Mountain biking ambassadors are we over saturated? Are we taking it the wrong way?
Most mornings I get up, then straight away I have a coffee.
When my eyes are open after that glorious doppio, often the next thing I do (if I’m not having a fight with my five-year-old about putting on her school uniform) is maybe have a sneaky look at the socials. You know - Insta, Facey, those ones!
Recently it has become more and more bland and vanilla as the choreography of ordinary people has been amped to the max in the name of ‘brand building’. If you ride bikes or follow a lot of bike riders, you’ll know what I mean. The personal is no longer political - it’s business, as people hashtag their 12 sponsors on the daily, in exchange for small discounts that help their cause towards Cat 3 greatness.
Bike brands have cottoned on to the fact that ambassadors can have a big pull in the community. People like to be a part of something and many people will refer to their mates when looking at new bike options. And while elite athletes have visibility, they lack relate-ability.
Watching Nino’s unorthodox balance and core-based workouts is inspiring and motivating, but most people I know struggle to get out on the bike more than a handful of times a week - and getting to the gym for some kooky cross-training just isn’t going to happen when the school pick up is at 2:50pm, you have a dentist appointment and groceries to do after that, then dinner needs to be cooked. When the kids are in bed, you have the option of doing some planks or drinking wine and watching Netflix on the couch… which one do you choose?
No one here is Nino. In fact, how many professional mountain bike athletes do we have in Australia? I am going to wager it’s around 10, maybe 15 - and they’re pretty much all in the downhill and enduro crowd. But the Instagram posts would suggest far more, a few thousand at a minimum.
So many amateur cyclists peddle their bikes (see what I did there?), themselves and local businesses in a weird social ‘playing-pro-but-not-actually-pro’ social media front. There are 13-year-old kids who have set up Facebook athlete pages. Can you imagine a kid of the same age who plays a lot of cricket, or who has made it to regional or State level in swimming, creating an athlete page?
Any sensible coach of this pre-adolescent kid would clip them around the ears and get them to keep practicing bowling or butterfly and tell them to stay in school - and both cricket and swimming are sports that actually have some financial incentive if you’re really good. You’re good at mountain biking? Well given the fact there is very little money in it until you’re consistently going top 10 at world level, that’s an even better reason to stay in school.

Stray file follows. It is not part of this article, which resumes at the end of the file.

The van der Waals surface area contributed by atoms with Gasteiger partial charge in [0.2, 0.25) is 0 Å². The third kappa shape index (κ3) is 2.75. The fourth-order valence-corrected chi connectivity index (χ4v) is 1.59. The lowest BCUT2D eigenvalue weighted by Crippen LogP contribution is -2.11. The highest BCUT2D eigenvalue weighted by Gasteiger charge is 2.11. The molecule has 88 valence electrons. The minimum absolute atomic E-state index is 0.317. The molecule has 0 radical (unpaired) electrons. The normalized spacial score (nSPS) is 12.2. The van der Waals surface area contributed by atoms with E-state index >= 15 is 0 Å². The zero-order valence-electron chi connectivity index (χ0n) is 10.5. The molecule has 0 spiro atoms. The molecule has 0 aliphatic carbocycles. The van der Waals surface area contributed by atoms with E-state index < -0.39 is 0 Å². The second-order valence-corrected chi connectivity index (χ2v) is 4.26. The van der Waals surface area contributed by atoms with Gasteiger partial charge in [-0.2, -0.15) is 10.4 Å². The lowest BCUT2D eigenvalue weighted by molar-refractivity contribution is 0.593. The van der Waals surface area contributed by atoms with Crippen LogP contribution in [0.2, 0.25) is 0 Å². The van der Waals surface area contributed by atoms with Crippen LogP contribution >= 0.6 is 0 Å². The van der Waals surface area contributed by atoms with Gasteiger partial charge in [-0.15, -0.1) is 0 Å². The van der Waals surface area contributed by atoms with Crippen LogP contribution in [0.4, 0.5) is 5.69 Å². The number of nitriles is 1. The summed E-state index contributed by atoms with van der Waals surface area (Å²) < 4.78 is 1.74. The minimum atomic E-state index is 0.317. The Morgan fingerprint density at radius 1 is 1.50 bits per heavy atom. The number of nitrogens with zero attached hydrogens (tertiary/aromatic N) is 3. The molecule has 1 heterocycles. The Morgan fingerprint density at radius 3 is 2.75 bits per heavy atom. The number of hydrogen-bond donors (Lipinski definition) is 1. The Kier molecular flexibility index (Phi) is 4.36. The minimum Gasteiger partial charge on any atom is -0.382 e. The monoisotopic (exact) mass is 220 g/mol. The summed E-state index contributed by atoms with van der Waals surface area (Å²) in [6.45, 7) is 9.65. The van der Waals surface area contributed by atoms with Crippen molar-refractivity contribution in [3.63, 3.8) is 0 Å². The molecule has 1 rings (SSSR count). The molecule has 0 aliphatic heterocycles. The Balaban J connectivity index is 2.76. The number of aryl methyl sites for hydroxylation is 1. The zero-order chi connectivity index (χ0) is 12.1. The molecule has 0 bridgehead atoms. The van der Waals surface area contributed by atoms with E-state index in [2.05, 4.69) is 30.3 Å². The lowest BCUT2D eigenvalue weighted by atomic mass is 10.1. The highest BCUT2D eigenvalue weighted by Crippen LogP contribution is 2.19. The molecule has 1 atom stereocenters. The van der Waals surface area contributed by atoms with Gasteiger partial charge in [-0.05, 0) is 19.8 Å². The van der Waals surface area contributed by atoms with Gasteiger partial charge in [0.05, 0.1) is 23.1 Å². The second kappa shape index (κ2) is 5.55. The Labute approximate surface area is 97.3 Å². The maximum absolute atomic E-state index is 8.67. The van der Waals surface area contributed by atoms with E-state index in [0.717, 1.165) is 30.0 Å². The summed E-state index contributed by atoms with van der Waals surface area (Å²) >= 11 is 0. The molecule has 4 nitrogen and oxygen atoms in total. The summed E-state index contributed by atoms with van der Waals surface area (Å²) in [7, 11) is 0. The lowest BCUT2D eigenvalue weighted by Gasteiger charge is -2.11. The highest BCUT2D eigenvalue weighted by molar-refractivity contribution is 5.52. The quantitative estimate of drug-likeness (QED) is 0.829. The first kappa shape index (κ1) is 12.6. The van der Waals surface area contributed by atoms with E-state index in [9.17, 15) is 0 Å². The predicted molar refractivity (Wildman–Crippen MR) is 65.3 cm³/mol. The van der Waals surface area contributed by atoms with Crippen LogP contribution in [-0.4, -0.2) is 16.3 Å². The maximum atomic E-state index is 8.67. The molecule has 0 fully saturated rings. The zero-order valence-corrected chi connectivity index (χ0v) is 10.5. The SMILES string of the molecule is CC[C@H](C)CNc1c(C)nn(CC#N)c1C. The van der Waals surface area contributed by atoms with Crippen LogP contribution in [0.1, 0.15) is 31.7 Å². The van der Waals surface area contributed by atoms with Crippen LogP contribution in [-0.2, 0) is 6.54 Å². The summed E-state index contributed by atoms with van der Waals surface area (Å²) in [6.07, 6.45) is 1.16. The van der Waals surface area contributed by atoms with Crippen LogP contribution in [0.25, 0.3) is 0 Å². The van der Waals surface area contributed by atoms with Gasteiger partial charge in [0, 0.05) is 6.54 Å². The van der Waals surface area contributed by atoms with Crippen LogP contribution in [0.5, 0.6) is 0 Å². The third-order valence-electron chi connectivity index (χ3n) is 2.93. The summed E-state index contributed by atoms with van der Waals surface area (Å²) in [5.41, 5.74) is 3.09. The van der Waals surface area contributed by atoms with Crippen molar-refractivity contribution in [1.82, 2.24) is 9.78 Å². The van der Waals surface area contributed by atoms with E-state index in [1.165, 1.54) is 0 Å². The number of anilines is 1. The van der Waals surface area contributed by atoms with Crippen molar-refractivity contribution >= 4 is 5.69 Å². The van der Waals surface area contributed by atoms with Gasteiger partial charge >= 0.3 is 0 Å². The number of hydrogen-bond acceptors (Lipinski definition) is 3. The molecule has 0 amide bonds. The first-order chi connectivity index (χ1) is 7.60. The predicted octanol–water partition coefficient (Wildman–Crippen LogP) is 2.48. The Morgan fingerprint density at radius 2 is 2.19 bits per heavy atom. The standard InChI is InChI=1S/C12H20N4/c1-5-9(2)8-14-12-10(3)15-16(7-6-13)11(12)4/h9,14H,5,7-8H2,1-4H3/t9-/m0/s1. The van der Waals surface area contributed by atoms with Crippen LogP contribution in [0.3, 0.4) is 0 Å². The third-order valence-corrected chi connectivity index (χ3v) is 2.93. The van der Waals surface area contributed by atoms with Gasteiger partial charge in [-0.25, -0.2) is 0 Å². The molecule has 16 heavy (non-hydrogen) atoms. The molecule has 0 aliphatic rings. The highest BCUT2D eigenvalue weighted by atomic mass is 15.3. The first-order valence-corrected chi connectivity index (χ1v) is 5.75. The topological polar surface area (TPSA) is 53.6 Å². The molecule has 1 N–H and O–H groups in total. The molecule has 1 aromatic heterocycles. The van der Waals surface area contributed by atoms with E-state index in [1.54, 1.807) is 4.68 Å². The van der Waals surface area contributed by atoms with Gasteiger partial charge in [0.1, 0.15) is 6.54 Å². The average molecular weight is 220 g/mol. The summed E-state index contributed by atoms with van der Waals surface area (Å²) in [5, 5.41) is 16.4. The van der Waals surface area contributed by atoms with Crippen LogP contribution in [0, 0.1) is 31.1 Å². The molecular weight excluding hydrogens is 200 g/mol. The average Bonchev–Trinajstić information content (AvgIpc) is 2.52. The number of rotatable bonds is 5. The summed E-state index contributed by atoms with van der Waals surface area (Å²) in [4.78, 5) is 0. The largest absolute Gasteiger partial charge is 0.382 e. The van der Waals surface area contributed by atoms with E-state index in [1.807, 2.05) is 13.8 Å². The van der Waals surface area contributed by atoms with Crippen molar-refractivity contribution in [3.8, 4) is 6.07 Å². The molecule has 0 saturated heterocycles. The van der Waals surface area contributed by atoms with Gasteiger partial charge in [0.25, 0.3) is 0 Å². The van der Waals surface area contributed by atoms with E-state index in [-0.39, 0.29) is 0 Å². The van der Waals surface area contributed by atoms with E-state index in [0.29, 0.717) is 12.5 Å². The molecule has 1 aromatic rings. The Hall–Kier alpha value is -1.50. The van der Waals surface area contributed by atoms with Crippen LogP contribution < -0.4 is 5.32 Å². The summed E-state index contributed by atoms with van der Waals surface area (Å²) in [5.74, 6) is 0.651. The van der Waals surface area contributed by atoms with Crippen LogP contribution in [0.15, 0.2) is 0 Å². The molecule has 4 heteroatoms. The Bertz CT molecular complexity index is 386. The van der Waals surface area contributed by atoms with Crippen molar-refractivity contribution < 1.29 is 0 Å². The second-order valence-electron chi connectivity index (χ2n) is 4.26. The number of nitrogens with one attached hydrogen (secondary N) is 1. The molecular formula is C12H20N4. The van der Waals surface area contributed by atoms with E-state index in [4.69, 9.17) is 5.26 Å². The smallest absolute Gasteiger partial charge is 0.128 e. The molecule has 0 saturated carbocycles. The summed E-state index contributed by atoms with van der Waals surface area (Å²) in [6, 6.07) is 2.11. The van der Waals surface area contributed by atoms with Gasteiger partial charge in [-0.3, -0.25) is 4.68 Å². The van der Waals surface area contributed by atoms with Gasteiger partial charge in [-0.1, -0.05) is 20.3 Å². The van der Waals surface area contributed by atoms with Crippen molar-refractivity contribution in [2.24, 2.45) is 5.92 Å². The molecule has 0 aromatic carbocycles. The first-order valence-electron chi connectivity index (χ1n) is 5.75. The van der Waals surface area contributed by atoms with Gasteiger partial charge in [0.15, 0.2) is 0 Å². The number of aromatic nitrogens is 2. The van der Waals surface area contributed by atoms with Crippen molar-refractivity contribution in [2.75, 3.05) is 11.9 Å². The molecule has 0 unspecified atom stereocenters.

It’s not just kids, though. This quasi-pro mentality affects expert riders, non-pro domestic elites, and local masters riders. If you didn’t know better you would think these guys had a full-time factory supported gig, rather than a full-time job and some local industry discounts.
In this way, many quasi-pros illustrate their entire existence purely as related to bikes and racing. While it is the ‘highlight reel’ effect of social media (no one wants to post that they’re clinically depressed, stuck in a dead end job or haven’t had sex for three months), it doesn’t give credit to the interesting, fully-formed humans we are.
While pros are inspiring, we don’t have to aspire to be them to enjoy bike riding. We don’t have to peddle someone’s wares and get a 15 per cent discount just to go and do some efforts on the bike, or hashtag a component company to ride fast downhill. It just exasperates those of us who have been around long enough to know better.
So be an ambassador – but more importantly be a good human. Be a friendly mountain biker. Take newbies riding. Practice your skills and do some efforts if you need to get fit, but don’t forget to be human. Share things that are important to you; you’re not a business, you’re a person. You’re not pro, in fact you probably pay a lot of money to have a nice bike, so why base your existence around something that, in reality, is just a hobby that is important to you? You’ve worked hard to afford the bike and have the time to ride it – so enjoy that for what it is, and share the joy that it creates.
And kids, stay in school.
Words: Anna Beck Photo: Robert Conroy